A red strawberry is allergenic? How about white ones?
Red strawberries cause allergies, but white ones do not… This is the most concrete discovery about strawberry allergies to date which is credited to a group of biochemists at Lund University in Sweden. While examining the proteins in different varieties of strawberries, the group found out that a white strawberry variety called, Sofar, had relatively no traces of the suspected protein allergen. Right now, Swedish breeders are working on making the white strawberry just as flavorful as the red ones.
So if you have an allergy to strawberries, pick the white ones instead, because the allergen found in these sweet plump juicy fruits is surprisingly related to its red color, although the group is still investigating why this is so.
What their research does tell is that the strawberry allergen is similar to the allergen in birch pollen. If you have birch pollen allergies, it is common for you to develop secondary food allergies to strawberries or other foods, but if you have a strawberry allergy, it would not mean that you will develop an allergy to birch pollen though.
What are strawberries, and what are they used for?
Strawberries are not fruits actually because their seeds grow on the outside, on their skin, unlike real fruits that have their seeds on the inside. Strawberry plants are runners and do not produced by seeds. There are about 12 species of these low, runner-bearing perennial herbs that are native to cooler regions. Strawberry plants are cultivated primarily as ornamentals and, of course, for their sweet red fruit. They are eaten raw or used in desserts. Often, they are used to make preserves. The fruits are used in various herbal treatments, and used cosmetically in skin-care items. The leaves are eaten raw, cooked or used as a tea substitute, and the flowers sometimes serve as a compost activator.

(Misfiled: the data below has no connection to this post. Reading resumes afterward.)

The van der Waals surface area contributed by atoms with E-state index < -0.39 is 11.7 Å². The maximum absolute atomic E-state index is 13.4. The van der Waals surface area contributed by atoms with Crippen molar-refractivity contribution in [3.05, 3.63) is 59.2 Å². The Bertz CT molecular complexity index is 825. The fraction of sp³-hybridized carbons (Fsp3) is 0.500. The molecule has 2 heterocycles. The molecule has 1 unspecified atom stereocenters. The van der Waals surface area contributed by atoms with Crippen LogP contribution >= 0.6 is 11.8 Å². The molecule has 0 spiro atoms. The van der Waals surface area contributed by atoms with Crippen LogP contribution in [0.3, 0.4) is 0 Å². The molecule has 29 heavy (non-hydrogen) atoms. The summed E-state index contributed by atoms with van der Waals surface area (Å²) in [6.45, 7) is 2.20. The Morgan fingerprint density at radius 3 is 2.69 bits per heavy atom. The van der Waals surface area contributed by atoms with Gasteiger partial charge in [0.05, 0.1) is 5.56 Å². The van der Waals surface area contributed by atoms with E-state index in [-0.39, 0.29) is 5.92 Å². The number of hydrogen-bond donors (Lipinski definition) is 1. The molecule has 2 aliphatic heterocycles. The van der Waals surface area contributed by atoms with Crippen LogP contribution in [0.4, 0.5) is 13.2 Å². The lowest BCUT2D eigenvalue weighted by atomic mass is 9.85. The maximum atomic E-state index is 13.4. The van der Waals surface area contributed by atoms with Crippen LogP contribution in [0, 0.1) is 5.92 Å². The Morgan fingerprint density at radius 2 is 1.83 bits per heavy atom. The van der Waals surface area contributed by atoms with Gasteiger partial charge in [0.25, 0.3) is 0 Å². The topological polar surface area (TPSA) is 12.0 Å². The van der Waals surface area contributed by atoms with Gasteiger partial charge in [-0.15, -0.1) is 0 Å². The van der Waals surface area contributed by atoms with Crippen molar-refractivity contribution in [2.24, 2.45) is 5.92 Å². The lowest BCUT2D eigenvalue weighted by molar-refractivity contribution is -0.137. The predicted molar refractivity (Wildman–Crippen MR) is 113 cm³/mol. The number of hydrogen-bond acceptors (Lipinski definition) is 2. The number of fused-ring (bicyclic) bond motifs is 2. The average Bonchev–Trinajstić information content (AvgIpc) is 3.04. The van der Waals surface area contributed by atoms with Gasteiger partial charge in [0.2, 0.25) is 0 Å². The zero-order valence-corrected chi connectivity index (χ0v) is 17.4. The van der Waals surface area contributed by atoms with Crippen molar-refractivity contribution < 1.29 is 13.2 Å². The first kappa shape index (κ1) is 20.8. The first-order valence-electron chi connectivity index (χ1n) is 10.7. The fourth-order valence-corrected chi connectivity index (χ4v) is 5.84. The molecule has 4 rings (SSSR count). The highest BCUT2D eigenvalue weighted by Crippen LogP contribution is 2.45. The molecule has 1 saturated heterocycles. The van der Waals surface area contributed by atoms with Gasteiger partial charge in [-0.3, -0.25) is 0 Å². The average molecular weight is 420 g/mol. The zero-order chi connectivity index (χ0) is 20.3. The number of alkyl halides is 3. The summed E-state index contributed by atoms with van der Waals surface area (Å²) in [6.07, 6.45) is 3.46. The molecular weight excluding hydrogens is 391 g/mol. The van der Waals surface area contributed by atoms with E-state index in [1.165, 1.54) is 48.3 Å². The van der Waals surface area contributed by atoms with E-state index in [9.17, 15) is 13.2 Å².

What are the symptoms of a strawberry allergy?
The symptoms of a strawberry allergy are similar to food allergy reactions.
The most common symptom is oral allergy syndrome, characterized by allergic reactions in the mouth and throat. There can be tingling, itching, and swelling in the mouth, lips, tongue, throat, and palate. Watery itchy eyes, a runny nose, and sneezing can accompany the reactions. Those with hay fever are most susceptible, especially spring hay fever due to birch pollen, and summer hay fever due to ragweed pollen.
Strawberries can also trigger skin allergies such as pruritis (itching), urticaria (hives), and contact dermatitis. The symptoms can also manifest as respiratory conditions like allergic rhinitis and asthma.
More severe symptoms include vomiting, cramps, diarrhea, and on rare occasions, life threatening anaphylactic reactions such as swelling of the throat, wheezing, and trouble breathing.
How do you manage an allergy to strawberries?
The safest way to manage a strawberry allergy is not to eat strawberries at all. Stay away from strawberry jam, dried strawberries, strawberry candies, and anything with strawberries in it. Although the white strawberry variety is known to contain less of the allergen, it is still better to be safe. Substitute your strawberry craving with other fruits that you are not allergic to.
Wear a Medic Alert bracelet to alert others that you are allergic to strawberries. Carry medications with you as well in case of an allergic attack.